After remodeling your kitchen or bathroom with marble countertops, the next step is thorough cleaning to make the space pristine and functional. A post renovation marble countertop cleaning is different from other types of cleaning. There is a lot of dust involved, even when working with the most assiduous contractor in Houston, TX.
Moreover, the dust tends to have a fine and dry quality that requires care and patience to avoid damaging the surface. First, keep in mind that different marble countertop finishes require different kinds of care as follows:
- Polished surfaces appear glossy and reflect the natural marble markings more distinctly. However, as was reported by HouseCashin.com this month at the local real estate investing & flipping convention in Houston, this surface finish makes it susceptible to etching from acidic spills. On the other hand, the sealed surface is more resistant to stains.
- Honed surfaces appear smoother and more satiny, with less light reflection. Since the surface is already etched, acidic substances such as milk or wine do not easily damage it. However, the porous surface makes it highly susceptible to staining. Here are a few tips to clean up your space after remodeling with marble countertops:
#1 Clean the surface with warm water and gentle dish soap
Use warm soapy water and a soft cloth to clean all marble surfaces. Using a mild soap won’t harm the stone. But if used repeatedly, it could cause make the surface appear dull. For post-renovation clean up, simply:
- Buff dry the countertop with a cotton cloth.
- Put some warm water in a spray bottle and add a tablespoon of non-abrasive dish soap. Shake gently to create a uniform solution.
- Spray the surface lightly with the solution.
- Wipe the soapy water off the surface using a hot, wet dishcloth.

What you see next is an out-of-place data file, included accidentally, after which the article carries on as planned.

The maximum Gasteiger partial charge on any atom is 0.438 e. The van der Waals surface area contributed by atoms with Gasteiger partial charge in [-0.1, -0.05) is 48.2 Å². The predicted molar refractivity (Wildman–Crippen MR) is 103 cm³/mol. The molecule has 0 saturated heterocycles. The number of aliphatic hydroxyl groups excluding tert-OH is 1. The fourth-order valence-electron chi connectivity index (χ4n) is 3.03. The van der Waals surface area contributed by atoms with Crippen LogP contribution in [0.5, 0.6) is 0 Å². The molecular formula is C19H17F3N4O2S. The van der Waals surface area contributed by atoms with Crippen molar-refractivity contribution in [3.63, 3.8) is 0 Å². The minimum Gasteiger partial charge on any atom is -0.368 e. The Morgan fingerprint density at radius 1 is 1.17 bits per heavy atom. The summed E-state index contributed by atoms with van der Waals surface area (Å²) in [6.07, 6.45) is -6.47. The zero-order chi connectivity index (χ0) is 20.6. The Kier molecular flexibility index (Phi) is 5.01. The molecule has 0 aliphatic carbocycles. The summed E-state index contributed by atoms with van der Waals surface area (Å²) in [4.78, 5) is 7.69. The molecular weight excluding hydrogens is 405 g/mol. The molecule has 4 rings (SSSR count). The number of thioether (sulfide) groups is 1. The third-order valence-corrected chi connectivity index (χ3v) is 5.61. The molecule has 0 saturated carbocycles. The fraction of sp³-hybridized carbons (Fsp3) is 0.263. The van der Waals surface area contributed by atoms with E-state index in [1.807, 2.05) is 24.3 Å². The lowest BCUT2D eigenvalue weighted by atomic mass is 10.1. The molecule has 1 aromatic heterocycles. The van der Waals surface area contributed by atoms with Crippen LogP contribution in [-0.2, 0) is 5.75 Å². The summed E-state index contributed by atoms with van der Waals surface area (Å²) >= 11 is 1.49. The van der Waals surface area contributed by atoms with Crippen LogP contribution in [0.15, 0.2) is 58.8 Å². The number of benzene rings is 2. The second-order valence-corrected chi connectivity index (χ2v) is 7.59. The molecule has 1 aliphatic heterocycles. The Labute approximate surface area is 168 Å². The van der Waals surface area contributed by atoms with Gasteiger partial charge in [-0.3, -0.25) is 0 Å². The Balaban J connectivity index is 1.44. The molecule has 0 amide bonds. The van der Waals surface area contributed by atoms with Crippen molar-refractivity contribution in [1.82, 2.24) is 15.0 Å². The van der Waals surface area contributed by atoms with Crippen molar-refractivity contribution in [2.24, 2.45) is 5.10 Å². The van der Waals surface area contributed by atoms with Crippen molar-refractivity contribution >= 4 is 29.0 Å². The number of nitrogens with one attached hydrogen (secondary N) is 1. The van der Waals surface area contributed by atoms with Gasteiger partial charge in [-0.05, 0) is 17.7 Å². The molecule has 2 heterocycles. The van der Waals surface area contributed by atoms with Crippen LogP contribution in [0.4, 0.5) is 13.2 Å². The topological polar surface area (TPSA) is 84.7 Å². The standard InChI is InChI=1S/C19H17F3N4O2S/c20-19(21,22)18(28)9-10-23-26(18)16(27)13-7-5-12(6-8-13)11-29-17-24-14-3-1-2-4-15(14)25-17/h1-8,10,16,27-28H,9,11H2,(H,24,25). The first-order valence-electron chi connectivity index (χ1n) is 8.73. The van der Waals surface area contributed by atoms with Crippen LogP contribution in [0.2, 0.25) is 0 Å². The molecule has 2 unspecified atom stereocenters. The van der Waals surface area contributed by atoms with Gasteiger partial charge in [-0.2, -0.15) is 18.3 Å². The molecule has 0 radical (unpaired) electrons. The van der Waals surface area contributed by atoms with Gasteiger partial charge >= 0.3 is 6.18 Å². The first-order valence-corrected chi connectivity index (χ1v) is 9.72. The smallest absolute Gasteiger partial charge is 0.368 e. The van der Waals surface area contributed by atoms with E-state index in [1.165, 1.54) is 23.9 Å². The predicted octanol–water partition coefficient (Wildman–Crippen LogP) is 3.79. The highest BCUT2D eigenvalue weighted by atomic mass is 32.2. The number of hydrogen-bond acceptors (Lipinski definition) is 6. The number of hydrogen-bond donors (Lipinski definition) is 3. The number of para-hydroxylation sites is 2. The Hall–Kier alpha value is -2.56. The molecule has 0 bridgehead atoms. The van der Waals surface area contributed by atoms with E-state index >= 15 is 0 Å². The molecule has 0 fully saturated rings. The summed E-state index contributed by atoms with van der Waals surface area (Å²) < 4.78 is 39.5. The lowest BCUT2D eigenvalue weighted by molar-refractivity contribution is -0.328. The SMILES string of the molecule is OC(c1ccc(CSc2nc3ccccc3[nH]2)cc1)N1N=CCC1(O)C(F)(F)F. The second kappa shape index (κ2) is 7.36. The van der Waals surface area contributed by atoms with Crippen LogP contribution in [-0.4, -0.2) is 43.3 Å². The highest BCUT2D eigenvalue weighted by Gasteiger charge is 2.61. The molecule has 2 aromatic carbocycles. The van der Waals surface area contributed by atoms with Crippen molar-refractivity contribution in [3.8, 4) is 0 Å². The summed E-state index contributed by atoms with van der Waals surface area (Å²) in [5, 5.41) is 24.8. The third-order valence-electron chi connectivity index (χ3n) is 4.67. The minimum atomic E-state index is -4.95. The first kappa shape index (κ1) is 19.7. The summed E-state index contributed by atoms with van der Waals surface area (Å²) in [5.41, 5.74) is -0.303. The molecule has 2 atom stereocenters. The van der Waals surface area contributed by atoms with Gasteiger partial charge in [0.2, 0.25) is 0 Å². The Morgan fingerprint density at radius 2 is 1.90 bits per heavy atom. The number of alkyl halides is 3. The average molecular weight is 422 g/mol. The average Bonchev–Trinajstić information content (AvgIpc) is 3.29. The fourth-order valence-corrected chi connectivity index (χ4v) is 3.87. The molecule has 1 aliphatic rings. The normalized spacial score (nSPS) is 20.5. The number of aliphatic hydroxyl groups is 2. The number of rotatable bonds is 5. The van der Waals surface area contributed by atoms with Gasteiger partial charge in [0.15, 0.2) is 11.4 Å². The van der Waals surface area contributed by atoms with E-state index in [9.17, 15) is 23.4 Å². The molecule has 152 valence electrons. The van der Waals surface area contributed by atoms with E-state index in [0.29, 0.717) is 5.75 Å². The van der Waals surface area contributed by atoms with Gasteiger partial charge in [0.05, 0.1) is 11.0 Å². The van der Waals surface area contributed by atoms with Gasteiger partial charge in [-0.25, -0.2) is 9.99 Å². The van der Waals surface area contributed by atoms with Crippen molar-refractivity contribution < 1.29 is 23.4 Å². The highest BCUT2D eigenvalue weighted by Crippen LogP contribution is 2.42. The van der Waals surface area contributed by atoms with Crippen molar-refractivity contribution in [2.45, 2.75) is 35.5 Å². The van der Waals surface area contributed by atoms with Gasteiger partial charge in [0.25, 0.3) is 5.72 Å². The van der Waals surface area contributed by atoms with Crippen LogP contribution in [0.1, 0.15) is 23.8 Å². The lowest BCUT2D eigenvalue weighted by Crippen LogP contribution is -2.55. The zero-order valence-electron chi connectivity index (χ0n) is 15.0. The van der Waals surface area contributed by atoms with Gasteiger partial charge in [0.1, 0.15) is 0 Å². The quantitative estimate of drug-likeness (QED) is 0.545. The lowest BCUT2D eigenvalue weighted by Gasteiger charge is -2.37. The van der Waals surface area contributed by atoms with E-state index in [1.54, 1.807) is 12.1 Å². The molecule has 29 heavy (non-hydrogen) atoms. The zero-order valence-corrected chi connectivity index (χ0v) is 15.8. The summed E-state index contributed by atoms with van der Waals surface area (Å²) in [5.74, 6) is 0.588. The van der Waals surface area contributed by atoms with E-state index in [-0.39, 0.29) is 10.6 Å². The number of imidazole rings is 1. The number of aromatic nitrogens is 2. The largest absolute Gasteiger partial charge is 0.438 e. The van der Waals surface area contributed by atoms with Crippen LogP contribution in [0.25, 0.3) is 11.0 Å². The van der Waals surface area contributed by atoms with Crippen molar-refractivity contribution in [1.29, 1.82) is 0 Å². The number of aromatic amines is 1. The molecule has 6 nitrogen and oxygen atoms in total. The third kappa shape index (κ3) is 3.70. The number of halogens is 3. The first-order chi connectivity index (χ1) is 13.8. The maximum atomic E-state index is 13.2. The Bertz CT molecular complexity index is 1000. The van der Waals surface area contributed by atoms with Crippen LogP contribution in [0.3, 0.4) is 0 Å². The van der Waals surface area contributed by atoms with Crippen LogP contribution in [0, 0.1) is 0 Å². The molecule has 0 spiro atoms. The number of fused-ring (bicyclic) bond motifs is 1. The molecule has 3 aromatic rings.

- Rub the surface dry and buff with an absorbent towel.
#2 Remove stains with baking soda and water paste
Removing stains from honed marble can be tough. If normal cleaning – as above – doesn’t work, try:
- Spreading a baking soda and water paste on the spot.
- Cover the area with plastic wrap, using tape to seal the edges.
- Wait for 24 hours
- Wipe the paste using a warm, damp cloth.
- Clean the surface. Use hydrogen peroxide to remove stubborn stains on light-colored marble, or a cotton ball dipped in acetone to remove stains on black marble.
#3 Seal polished marble countertops
Clean the countertop to remove any impurities that may obstruct the sealing process and then:
- Open the windows to improve ventilation and remove the VOCs in the marble sealer.
- Pour some of the sealer into an open-mouthed container.
- Dip a foam paintbrush into the sealer and use it to paint onto the surface with overlapping strokes.
- Apply on all areas of the marble – edges, around the sink, the backsplash.
- Leave the sealer for about 10 minutes.
- Buff away excess marble sealer with a clean, dry cloth using circular motion.
Do this until it is completely dry and doesn’t feel tacky to the touch, says Jay Robenson, regional manager at Carrara Italian Marble, a Houston-based leading marble supplier. Do this once a month to keep the surface stain-free. Sealant will buy you a little more time to wipe spills before they stain the surface.
#4 Don’t use acidic substances on marble countertops
Vinegar, windex, and bleach, as well as lemon-based products should not be used on marble countertops. These and other acidic substances eat the marble surface and make the stone appear dull.
#5 Don’t use abrasive cleaners
Avoid using anything that could scratch the marble surface. Generally, you don’t need any specialty cleaners to clean marble countertops. Every remodeling project is unique.
So you may consider hiring a professional to provide an on-site consultation before the clean up. This will also ensure you develop a customized marble countertop care and maintenance plan that will keep the countertops looking new for longer.